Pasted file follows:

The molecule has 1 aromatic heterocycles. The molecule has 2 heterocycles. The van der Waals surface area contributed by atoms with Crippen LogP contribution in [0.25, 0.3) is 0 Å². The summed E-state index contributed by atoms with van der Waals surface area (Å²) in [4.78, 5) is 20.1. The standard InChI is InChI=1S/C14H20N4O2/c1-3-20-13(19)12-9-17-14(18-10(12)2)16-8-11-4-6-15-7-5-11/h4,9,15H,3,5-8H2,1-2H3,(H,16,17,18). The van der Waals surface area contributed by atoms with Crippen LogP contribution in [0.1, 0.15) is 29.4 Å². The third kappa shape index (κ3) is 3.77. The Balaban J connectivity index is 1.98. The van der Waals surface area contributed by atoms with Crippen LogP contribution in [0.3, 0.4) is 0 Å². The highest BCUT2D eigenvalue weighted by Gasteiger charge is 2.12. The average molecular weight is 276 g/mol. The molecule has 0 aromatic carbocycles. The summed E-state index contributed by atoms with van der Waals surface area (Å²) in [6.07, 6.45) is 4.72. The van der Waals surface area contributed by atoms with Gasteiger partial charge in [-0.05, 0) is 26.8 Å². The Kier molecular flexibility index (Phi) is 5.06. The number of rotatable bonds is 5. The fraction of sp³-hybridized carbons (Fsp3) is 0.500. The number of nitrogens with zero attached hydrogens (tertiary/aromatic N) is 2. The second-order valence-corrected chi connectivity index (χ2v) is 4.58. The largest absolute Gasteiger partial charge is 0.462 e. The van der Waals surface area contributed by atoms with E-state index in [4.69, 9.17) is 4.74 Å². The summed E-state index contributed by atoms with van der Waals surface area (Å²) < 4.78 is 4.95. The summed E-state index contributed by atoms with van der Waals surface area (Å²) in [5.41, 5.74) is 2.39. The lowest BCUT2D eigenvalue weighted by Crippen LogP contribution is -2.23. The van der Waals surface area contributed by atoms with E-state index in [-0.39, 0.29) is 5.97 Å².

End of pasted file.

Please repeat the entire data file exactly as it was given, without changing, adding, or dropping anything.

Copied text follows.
The molecule has 1 aromatic heterocycles. The molecule has 2 heterocycles. The van der Waals surface area contributed by atoms with Crippen LogP contribution in [0.25, 0.3) is 0 Å². The summed E-state index contributed by atoms with van der Waals surface area (Å²) in [4.78, 5) is 20.1. The standard InChI is InChI=1S/C14H20N4O2/c1-3-20-13(19)12-9-17-14(18-10(12)2)16-8-11-4-6-15-7-5-11/h4,9,15H,3,5-8H2,1-2H3,(H,16,17,18). The van der Waals surface area contributed by atoms with Crippen LogP contribution in [0.1, 0.15) is 29.4 Å². The third kappa shape index (κ3) is 3.77. The Balaban J connectivity index is 1.98. The van der Waals surface area contributed by atoms with Crippen LogP contribution in [0.3, 0.4) is 0 Å². The highest BCUT2D eigenvalue weighted by Gasteiger charge is 2.12. The average molecular weight is 276 g/mol. The molecule has 0 aromatic carbocycles. The summed E-state index contributed by atoms with van der Waals surface area (Å²) in [6.07, 6.45) is 4.72. The van der Waals surface area contributed by atoms with Gasteiger partial charge in [-0.05, 0) is 26.8 Å². The Kier molecular flexibility index (Phi) is 5.06. The number of rotatable bonds is 5. The fraction of sp³-hybridized carbons (Fsp3) is 0.500. The number of nitrogens with zero attached hydrogens (tertiary/aromatic N) is 2. The second-order valence-corrected chi connectivity index (χ2v) is 4.58. The largest absolute Gasteiger partial charge is 0.462 e. The van der Waals surface area contributed by atoms with E-state index in [4.69, 9.17) is 4.74 Å². The summed E-state index contributed by atoms with van der Waals surface area (Å²) < 4.78 is 4.95. The summed E-state index contributed by atoms with van der Waals surface area (Å²) in [5.41, 5.74) is 2.39. The lowest BCUT2D eigenvalue weighted by Crippen LogP contribution is -2.23. The van der Waals surface area contributed by atoms with E-state index in [-0.39, 0.29) is 5.97 Å².